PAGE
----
The chief executive of the Driver and Vehicle Licensing Agency (DVLA) has claimed that long waits for information from the NHS is the reason behind delays in processing driving licence applications from people with health conditions.
Julie Lennard, boss of the DVLA, told the Commons’ Transport Committee: “We’re very dependent in a lot of those cases for the NHS to come back to us, and the NHS has been under significant pressure… so for some people, they are waiting longer than we would like.”
She continued to say that where the DVLA does not have to wait for information on a user’s medical conditions, “we are making those decisions very rapidly.”
“Where more delay comes in is generally speaking when we are having to write out either for more information from the driver themselves, from their GP, from their consultants and that particularly becomes an issue when one person has multiple medical conditions, which is increasingly common.”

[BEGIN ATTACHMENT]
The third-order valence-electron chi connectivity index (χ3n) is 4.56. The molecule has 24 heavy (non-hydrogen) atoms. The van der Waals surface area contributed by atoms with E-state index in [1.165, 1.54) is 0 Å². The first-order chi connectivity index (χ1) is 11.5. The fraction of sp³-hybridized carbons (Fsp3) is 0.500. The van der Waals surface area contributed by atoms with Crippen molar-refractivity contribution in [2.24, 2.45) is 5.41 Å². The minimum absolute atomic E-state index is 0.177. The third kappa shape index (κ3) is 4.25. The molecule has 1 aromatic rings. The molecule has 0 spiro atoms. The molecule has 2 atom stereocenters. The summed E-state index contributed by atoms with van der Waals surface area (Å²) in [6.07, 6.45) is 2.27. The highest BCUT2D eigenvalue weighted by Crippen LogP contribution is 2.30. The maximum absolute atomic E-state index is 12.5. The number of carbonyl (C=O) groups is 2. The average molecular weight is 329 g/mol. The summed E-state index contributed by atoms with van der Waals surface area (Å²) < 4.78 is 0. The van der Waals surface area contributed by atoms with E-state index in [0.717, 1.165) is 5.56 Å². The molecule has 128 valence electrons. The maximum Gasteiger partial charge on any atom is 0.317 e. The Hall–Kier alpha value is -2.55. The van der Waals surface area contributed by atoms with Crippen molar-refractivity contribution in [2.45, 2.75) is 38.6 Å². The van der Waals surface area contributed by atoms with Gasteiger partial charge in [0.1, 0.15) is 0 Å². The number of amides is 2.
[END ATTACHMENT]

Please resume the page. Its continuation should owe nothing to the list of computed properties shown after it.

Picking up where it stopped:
Since the pandemic, the agency has struggled with a huge backlog, which saw some people waiting so long for their driving licences they lost their jobs or developed mental health conditions.
However, Lennard continued, “Again, we do tend to be reliant on hearing back from the NHS to get those through.” Lennard stated that the committee was giving licencing applications from drivers whose livelihoods depended on it priority.
In November, DVLA revealed that 168,000 drivers with health conditions were still waiting for licences and that it had missed its post-pandemic recovery targets.
Although this year saw a big reduction in the backlog, Lennard stated that there were still obstacles to overcome.